Understanding Teacher Compensation: A State-by-State Analysis


Even before the pandemic, the country struggled with a critical teacher shortage that left more than 100,000 classrooms staffed by those not fully qualified to teach in them. Since the pandemic, the need to recruit skilled educators and provide them with the resources to flourish within a school system has only grown more urgent. Wage indicators for public school teachers—such as average annual starting salary, average annual starting salary adjusted for cost of living, and average weekly wage competitiveness—can help contextualize how compensation aids efforts to attract and retain a qualified and diverse teacher workforce across a state.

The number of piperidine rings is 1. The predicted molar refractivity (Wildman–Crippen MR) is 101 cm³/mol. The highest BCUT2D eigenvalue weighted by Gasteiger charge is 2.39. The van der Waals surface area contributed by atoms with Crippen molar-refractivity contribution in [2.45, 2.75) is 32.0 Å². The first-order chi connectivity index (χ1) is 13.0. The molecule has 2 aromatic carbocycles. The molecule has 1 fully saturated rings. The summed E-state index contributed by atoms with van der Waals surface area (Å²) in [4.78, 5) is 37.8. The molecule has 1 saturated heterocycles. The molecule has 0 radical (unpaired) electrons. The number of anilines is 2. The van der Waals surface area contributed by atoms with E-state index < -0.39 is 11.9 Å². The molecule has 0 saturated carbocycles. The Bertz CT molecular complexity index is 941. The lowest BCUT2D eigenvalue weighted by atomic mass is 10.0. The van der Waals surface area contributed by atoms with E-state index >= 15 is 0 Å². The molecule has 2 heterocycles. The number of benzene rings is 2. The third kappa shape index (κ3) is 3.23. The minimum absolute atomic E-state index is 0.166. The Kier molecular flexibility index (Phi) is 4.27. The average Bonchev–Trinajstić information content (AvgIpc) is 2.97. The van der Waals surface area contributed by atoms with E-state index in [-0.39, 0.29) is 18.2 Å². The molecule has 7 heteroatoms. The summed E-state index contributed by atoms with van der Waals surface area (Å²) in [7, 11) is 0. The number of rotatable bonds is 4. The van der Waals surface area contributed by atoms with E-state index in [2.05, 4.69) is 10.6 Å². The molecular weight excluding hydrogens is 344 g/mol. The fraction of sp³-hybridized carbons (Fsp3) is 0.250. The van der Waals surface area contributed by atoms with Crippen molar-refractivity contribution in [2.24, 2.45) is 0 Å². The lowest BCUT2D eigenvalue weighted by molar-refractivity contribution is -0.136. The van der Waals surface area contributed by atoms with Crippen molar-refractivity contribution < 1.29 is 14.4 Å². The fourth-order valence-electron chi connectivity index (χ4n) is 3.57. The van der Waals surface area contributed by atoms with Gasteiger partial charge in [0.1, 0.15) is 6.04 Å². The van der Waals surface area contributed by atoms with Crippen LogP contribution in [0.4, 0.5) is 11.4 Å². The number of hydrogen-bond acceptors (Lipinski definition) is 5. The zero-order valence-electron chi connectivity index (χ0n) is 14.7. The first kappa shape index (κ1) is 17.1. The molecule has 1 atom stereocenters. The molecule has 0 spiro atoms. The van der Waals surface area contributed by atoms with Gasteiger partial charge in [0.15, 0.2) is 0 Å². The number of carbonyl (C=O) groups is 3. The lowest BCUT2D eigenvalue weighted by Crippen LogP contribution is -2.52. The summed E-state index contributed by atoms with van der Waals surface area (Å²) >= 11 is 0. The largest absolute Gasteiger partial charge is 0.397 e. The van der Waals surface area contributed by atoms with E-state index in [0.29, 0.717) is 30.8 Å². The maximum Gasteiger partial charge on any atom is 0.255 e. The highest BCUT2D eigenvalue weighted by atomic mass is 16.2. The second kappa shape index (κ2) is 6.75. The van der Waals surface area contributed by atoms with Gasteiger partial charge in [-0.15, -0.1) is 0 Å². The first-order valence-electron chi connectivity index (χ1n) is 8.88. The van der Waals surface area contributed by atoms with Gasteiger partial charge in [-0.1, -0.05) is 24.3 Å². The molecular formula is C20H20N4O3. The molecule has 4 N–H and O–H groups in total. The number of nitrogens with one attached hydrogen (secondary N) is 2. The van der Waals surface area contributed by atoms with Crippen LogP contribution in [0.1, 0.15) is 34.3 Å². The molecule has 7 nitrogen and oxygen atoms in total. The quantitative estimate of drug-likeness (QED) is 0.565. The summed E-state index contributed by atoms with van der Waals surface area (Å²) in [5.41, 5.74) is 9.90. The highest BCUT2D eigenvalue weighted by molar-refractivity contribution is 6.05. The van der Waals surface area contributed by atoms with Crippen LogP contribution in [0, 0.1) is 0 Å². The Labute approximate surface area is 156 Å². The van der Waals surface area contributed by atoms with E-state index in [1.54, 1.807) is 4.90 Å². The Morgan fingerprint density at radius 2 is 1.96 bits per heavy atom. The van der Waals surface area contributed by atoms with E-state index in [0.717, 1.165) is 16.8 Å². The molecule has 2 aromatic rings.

Synthesizing data from the Bureau of Economic Analysis, Economic Policy Institute, and National Education Association, the maps and tables in this LPI brief show three teacher wage indicators for each state and how they compare to national averages. For instance, the District of Columbia offers the highest average starting salary and cost-of-living adjusted starting salary but is below the national average in local wage competitiveness. Wyoming, the state with the top wage competitiveness and second-highest cost-of-living adjusted salary, is eleventh in starting salary before cost-of-living adjustments. Policymakers and other decision-makers in the education sector can use their state’s data points to benchmark and inform plans to strengthen the local teacher workforce.

Note: this brief was written by the Learning Policy Institute and posted with their permission.

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